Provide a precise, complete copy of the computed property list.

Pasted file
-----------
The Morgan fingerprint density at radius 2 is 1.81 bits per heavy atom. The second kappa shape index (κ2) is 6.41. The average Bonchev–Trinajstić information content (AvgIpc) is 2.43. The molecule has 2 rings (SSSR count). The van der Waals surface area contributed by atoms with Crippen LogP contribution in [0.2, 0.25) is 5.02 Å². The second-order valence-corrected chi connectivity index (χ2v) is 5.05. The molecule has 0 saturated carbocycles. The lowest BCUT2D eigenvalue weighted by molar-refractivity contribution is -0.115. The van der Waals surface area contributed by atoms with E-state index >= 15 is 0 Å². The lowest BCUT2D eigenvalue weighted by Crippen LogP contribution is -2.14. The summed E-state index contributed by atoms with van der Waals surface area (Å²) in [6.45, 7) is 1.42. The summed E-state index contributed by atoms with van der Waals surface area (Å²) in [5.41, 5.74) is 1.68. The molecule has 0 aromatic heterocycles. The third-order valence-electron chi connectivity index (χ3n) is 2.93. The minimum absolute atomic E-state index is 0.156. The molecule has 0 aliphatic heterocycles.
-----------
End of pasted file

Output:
The Morgan fingerprint density at radius 2 is 1.81 bits per heavy atom. The second kappa shape index (κ2) is 6.41. The average Bonchev–Trinajstić information content (AvgIpc) is 2.43. The molecule has 2 rings (SSSR count). The van der Waals surface area contributed by atoms with Crippen LogP contribution in [0.2, 0.25) is 5.02 Å². The second-order valence-corrected chi connectivity index (χ2v) is 5.05. The molecule has 0 saturated carbocycles. The lowest BCUT2D eigenvalue weighted by molar-refractivity contribution is -0.115. The van der Waals surface area contributed by atoms with E-state index >= 15 is 0 Å². The lowest BCUT2D eigenvalue weighted by Crippen LogP contribution is -2.14. The summed E-state index contributed by atoms with van der Waals surface area (Å²) in [6.45, 7) is 1.42. The summed E-state index contributed by atoms with van der Waals surface area (Å²) in [5.41, 5.74) is 1.68. The molecule has 0 aromatic heterocycles. The third-order valence-electron chi connectivity index (χ3n) is 2.93. The minimum absolute atomic E-state index is 0.156. The molecule has 0 aliphatic heterocycles.